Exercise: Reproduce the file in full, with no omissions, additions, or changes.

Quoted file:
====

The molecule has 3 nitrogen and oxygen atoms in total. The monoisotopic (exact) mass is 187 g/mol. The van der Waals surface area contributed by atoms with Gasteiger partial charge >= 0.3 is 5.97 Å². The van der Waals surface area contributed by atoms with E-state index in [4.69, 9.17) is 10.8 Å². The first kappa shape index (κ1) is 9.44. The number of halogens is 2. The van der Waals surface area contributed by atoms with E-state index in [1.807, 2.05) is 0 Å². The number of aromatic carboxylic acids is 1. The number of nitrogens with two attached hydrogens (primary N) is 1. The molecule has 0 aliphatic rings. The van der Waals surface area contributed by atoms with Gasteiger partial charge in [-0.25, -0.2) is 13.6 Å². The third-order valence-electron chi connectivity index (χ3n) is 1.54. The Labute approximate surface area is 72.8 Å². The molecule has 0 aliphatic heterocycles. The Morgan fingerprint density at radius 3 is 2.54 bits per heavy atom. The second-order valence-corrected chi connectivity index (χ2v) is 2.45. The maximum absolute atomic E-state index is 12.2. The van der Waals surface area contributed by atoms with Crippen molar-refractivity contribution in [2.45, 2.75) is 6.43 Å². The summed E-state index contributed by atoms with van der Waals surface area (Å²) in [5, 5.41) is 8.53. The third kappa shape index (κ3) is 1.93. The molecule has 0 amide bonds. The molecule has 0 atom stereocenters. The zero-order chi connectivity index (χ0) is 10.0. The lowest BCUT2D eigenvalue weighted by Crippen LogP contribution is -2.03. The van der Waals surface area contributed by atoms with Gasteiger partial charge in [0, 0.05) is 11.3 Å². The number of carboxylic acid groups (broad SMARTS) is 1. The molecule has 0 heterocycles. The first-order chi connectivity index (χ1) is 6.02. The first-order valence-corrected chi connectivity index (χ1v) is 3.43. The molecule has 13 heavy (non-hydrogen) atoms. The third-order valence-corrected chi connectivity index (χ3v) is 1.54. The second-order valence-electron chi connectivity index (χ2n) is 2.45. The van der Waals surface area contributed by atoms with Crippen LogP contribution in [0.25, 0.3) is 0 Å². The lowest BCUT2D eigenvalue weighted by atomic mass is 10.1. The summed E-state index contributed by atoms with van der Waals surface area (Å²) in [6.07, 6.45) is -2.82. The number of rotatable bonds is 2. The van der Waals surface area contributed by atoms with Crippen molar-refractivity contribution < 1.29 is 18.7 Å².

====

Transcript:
The molecule has 3 nitrogen and oxygen atoms in total. The monoisotopic (exact) mass is 187 g/mol. The van der Waals surface area contributed by atoms with Gasteiger partial charge >= 0.3 is 5.97 Å². The van der Waals surface area contributed by atoms with E-state index in [4.69, 9.17) is 10.8 Å². The first kappa shape index (κ1) is 9.44. The number of halogens is 2. The van der Waals surface area contributed by atoms with E-state index in [1.807, 2.05) is 0 Å². The number of aromatic carboxylic acids is 1. The number of nitrogens with two attached hydrogens (primary N) is 1. The molecule has 0 aliphatic rings. The van der Waals surface area contributed by atoms with Gasteiger partial charge in [-0.25, -0.2) is 13.6 Å². The third-order valence-electron chi connectivity index (χ3n) is 1.54. The Labute approximate surface area is 72.8 Å². The molecule has 0 aliphatic heterocycles. The Morgan fingerprint density at radius 3 is 2.54 bits per heavy atom. The second-order valence-corrected chi connectivity index (χ2v) is 2.45. The maximum absolute atomic E-state index is 12.2. The van der Waals surface area contributed by atoms with Crippen molar-refractivity contribution in [2.45, 2.75) is 6.43 Å². The summed E-state index contributed by atoms with van der Waals surface area (Å²) in [5, 5.41) is 8.53. The third kappa shape index (κ3) is 1.93. The molecule has 0 amide bonds. The molecule has 0 atom stereocenters. The zero-order chi connectivity index (χ0) is 10.0. The lowest BCUT2D eigenvalue weighted by Crippen LogP contribution is -2.03. The van der Waals surface area contributed by atoms with Gasteiger partial charge in [0, 0.05) is 11.3 Å². The number of carboxylic acid groups (broad SMARTS) is 1. The molecule has 0 heterocycles. The first-order chi connectivity index (χ1) is 6.02. The first-order valence-corrected chi connectivity index (χ1v) is 3.43. The molecule has 13 heavy (non-hydrogen) atoms. The third-order valence-corrected chi connectivity index (χ3v) is 1.54. The second-order valence-electron chi connectivity index (χ2n) is 2.45. The van der Waals surface area contributed by atoms with Crippen LogP contribution in [0.25, 0.3) is 0 Å². The lowest BCUT2D eigenvalue weighted by atomic mass is 10.1. The summed E-state index contributed by atoms with van der Waals surface area (Å²) in [6.07, 6.45) is -2.82. The number of rotatable bonds is 2. The van der Waals surface area contributed by atoms with Crippen molar-refractivity contribution < 1.29 is 18.7 Å².